I also take exception to the assessment that the Cowboy and 49er dynasties were over in 96. The 49ers won 12 games in 96, 13 in 97, and 11 in 98. They were very much a powerhouse football team. Keep in mind; the refs made a bad call in a Monday Night showdown at Lambeau. Don Beebe made 50-plus yard TD catch and run in that game, but he stepped out of bounce. That play should not have counted and had the officials made the correct call, the 49ers would have won that game. They would then have had home field throughout the playoffs with GB as the No. 2 seed.

I understand there is a lot of coulda, shoulda, and woulda involved, but the author applied the exact same logic toward the Devin Hester punt return touchdown.

Perhaps GB beats SF in the postseason either way. Personally, I think they do, but then again, GB is the reason why the 49ers don’t have a sixth or maybe seventh SB right now. In my view, that says more about the Packers than the 49ers.

96 dominated its competition and they were a more complete team. Personally, I don’t believe that is debatable. The 2010 Packer offense also finished 9th in offensive yards and 96 finished 5th. Granted, 2010 gained 200-plus more yards, but I would argue 96 had better average field position and played during a time when a defense actually was allowed to play defense. There were no helmet-to-helmet controversies then. The five-yard rule wasn’t called near as much. In other words, the 96 offense didn’t have the benefit of playing in today’s offensive oriented NFL. For the record, that also should tell you just how special the 2010 Packer secondary was.

96 had the No. 1 scoring defense and offense. They scored over 28 ppg, which is more than the 2010 team. They allowed 13 ppg, which is two fewer than 2010. They are only the second Super Bowl team to accomplish that feat.

The other was the 1972 Miami Dolphins.

They also had amazing special teams. Chris Jackie made one of the more clutch kicks in Packer history in that 49er Monday night game. I have yet to see Mason Crosby make a kick like that during those circumstances.

Also, the Packer return game was never better in the team's modern history. Imagine Devin Hester on the current Packers’ roster. The 96 team had that with Desmond Howard.

At the end of the day, I suspect the debate will come between a Packer team in waiting and 96. I am hopeful it will be in 2011 because things are align for that to happen. In fact, things are align for 2011 to surpass even those 96 Packers. The upside is certainly greater for sustaining success. I think that is something the 2010 Packers have on the 96 team, which the writer points out well.

Message modified by user Sunday, July 24, 2011 2:13:35 PM(UTC)  | Reason: Not specified

Offline Zero2Cool  
#13 Posted : Sunday, July 24, 2011 3:14:53 PM(UTC)
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Originally Posted by: porky88 Go to Quoted Post
Don Beebe made 50-plus yard TD catch and run in that game, but he stepped out of bounce. That play should not have counted and had the officials made the correct call, the 49ers would have won that game.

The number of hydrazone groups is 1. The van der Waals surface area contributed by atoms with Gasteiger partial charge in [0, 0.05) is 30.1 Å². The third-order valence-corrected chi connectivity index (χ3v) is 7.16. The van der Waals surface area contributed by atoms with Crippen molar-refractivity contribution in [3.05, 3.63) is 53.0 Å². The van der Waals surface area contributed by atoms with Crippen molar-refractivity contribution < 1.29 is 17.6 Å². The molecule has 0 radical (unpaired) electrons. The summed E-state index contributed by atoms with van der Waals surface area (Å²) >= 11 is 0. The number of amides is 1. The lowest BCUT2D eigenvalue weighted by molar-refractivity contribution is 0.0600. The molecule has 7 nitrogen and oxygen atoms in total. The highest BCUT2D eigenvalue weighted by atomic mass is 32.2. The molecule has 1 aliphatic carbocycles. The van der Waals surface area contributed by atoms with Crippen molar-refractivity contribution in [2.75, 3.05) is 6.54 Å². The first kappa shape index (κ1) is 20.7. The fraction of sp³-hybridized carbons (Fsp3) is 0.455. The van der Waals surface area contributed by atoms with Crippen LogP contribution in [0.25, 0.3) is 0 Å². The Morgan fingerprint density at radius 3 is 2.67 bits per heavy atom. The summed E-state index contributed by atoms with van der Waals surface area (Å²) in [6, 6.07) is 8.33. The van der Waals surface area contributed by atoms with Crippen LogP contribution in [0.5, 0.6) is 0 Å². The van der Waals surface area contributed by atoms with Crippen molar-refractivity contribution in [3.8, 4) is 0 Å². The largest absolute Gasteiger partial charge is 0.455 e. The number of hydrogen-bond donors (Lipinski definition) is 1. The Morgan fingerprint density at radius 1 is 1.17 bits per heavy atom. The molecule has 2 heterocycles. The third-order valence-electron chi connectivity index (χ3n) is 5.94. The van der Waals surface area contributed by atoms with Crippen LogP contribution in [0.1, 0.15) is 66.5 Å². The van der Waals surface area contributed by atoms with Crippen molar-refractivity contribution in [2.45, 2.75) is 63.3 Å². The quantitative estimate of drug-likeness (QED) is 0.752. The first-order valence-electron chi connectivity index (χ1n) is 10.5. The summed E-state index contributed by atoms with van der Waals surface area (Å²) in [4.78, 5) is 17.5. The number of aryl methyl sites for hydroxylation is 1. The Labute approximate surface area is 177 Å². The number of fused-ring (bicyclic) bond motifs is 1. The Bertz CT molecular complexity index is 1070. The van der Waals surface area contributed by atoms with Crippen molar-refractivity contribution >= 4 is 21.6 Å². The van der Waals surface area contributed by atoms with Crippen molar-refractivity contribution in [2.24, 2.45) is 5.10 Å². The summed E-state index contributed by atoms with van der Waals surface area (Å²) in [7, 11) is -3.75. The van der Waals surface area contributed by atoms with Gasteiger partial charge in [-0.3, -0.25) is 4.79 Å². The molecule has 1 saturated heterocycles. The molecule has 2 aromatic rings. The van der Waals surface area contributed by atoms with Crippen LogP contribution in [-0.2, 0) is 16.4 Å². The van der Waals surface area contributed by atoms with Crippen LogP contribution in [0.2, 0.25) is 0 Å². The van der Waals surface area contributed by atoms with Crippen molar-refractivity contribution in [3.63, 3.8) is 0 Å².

That's very interesting, do you have the play by play or video or anything that could support this? I'm not trying to call you out or nothing, I just don't remember the play that well. I don't remember the 50yd TD being the final play of regulation or what happened after it. Other than the Packers won, lol.


I'm trying to find anything on it and failing ...



Edit, okay I must be looking at the wrong game because that 59yd TD happened in the 3rd quarter.

http://www.pro-football-...xscores/199610140gnb.htm




If you're just matching the authors line of thinking, okay, gotcha, but if you really believe the Packers wouldn't have won if they got the ball where (allegedly) Don Beebe stepped out of bounds, there's no way in hell anyone can say with a straight face the Packers wouldn't have won ... there was still an entire quarter to play yet of which they were within range of scoring a TD.

I made a similar statement about Devin Hester's TD and the ensuing possessions the Bears had within the 20.
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Offline Cheesey  
#14 Posted : Monday, July 25, 2011 4:21:35 PM(UTC)
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The play Porky talked about....he's right. Although i THINK it was that Beebe was touched while down, and the play should have been stopped there. Instant replay would have corrected that.
(So we did luck out).
Either way, i do recall that one, that we got a HUGE break.
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Offline Zero2Cool  
#15 Posted : Monday, July 25, 2011 5:24:36 PM(UTC)
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Originally Posted by: Cheesey Go to Quoted Post
The play Porky talked about....he's right. Although i THINK it was that Beebe was touched while down, and the play should have been stopped there. Instant replay would have corrected that.
(So we did luck out).
Either way, i do recall that one, that we got a HUGE break.


Either way, I don't buy that a play in the 3rd quarter decided the game, especially since I can't find out where Don Beebe was allegedly downed or out of bounds. I'm not disputing he wasn't because I don't remember, I'm disputing the notion a play in the 3rd quarter decided the out come. :)